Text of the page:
Aminolevulinic Acid (Topical)
(a MEE noh lev yoo lin ik AS id)
- 5-Aminolevulinic Acid
- Amino Levulinic Acid
- Aminolevulinic Acid HCl
- Aminolevulinic Acid Hydrochloride
- Delta- Aminolevulinic Acid Hydrochloride
Excipient information presented when available (limited, particularly for generics); consult specific product labeling.
Gel, External, as hydrochloride:
Ameluz: 10% (2 g) [contains isopropyl alcohol, phosphatidylcholine, soy, polysorbate 80, propylene glycol, sodium benzoate]
Solution Reconstituted, External, as hydrochloride:
Levulan Kerastick: 20% (1 ea) [contains alcohol, usp, isopropyl alcohol, laureth, polyethylene glycol]
Brand Names: U.S.
- Levulan Kerastick
- Photosensitizing Agent, Topical
- Topical Skin Product
Aminolevulinic acid is a metabolic precursor of the photosensitizer protoporphyrin IX (PpIX). Photosensitization following local/topical application of aminolevulinic acid occurs through the metabolic conversion to PpIX. When exposed to light of appropriate wavelength and energy, accumulated PpIX produces a photodynamic reaction resulting in local cytotoxicity. Precancerous and cancerous cells exhibit a higher rate of porphyrin induction compared to normal cells.
Onset of Action
Peak fluorescence intensity of protoporphyrin IX (PpIX): Actinic keratosis: Solution: 11 hours ± 1 hour; Perilesional skin: 12 hours ± 1 hour
Time to Peak
Gel: 3 hours
Mean fluorescence clearance half-life of PpIX for lesions: Solution: 30 ± 10 hours
Use: Labeled Indications
Gel (Ameluz): Lesion-directed and field-directed topical treatment of mild to moderate actinic keratosis of the face and scalp; to be used in conjunction with photodynamic therapy with narrowband red light illumination (using BF-RhodoLED lamp).
Solution (Levulan Kerastick): Topical treatment of minimally to moderately thick actinic keratoses of the face or scalp; to be used in conjunction with photodynamic therapy with blue light illumination (using BLU-U blue light).
Off Label Uses
One very small study and 4 case reports indicate that topical aminolevulinic acid 20% solution and photodynamic therapy provide total clearance of symptoms in two-thirds to three-fourths of patients with actinic cheilitis, with a follow-up of 1 to 12 months. Aminolevulinic acid and photodynamic therapy was well tolerated; local stinging, burning, and erythema resolved 4 days posttreatment. A larger, controlled study with a long follow-up is needed to establish efficacy, safety, and long-term outcomes.
Basal cell skin cancer, superficial, low risk
Based on the International Society for Photodynamic Therapy in Dermatology Guidelines for treatment of nonmelanoma skin cancer with photodynamic therapy, topical aminolevulinic acid given for the management of low-risk superficial basal cell skin cancer is effective and recommended in this condition [I-PDT [Braathen 2007]].
Squamous cell skin cancer in situ, low risk (Bowen disease)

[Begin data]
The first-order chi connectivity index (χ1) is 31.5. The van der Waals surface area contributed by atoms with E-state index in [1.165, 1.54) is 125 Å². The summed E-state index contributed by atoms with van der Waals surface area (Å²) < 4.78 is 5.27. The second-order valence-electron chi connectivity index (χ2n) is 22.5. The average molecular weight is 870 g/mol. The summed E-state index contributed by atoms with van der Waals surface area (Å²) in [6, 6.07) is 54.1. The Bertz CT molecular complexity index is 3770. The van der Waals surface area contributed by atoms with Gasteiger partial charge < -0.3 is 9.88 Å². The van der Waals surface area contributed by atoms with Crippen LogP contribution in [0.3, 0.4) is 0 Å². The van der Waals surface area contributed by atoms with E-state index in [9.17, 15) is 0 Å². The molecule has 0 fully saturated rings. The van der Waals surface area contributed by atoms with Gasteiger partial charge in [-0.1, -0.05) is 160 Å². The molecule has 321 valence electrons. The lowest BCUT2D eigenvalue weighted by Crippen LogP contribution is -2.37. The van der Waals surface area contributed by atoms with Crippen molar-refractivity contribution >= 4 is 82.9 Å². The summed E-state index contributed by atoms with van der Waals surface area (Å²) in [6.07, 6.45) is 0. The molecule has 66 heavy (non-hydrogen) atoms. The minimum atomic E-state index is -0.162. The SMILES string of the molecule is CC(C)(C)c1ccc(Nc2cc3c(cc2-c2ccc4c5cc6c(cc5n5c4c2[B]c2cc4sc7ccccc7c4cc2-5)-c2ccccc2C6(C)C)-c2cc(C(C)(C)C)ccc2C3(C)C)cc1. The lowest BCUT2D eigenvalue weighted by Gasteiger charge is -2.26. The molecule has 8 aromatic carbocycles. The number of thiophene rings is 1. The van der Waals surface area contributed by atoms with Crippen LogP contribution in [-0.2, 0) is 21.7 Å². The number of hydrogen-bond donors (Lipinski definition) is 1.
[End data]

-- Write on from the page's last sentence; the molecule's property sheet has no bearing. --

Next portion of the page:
Based on the International Society for Photodynamic Therapy in Dermatology Guidelines for treatment of nonmelanoma skin cancer with photodynamic therapy, topical aminolevulinic acid given for the management of low-risk squamous cell skin cancer in situ (Bowen disease) is effective and recommended in this condition [I-PDT [Braathen 2007]].
Hypersensitivity to aminolevulinic acid or any component of the formulation; known allergy/hypersensitivity to porphyrins; known porphyria; hypersensitivity to soybean phosphatidylcholine (Ameluz); cutaneous photosensitivity at wavelengths of 400 to 450 nm (Levulan Kerastick); photodermatoses (Ameluz)
Note: Should only be applied by qualified medical personnel (not intended for application by patients).
Actinic keratoses: Topical:
Gel (Ameluz): Apply ~1 mm thick to actinic keratosis and to ~5 mm of surrounding skin; application area should not exceed 20 cm2 and a maximum of 2 g at one time. Cover with an light-blocking occlusive dressing and leave on for 3 hours. After 3 hours of occlusion, remove dressing, wipe off remaining gel, and follow with red light illumination. Lesions that have not completely resolved after 3 months following the initial treatment may be retreated.
Solution (Levulan Kerastick): Apply to actinic keratoses (not perilesional skin) followed 14 to 18 hours later by blue light illumination. Application/treatment may be repeated at a treatment site (once) after 8 weeks.
Actinic cheilitis (off-label use): Topical: Apply solution (20%) to lip lesion followed 2 to 3 hours later by photodynamic therapy. Application/treatment may be repeated as necessary once every 4 weeks or until complete clearing, for up to 3 treatment sessions (Alexiades-Armenakas 2004). Additional data may be necessary to further define the role of aminolevulinic acid in the treatment of this condition.
Refer to adult dosing.
Dosing: Renal Impairment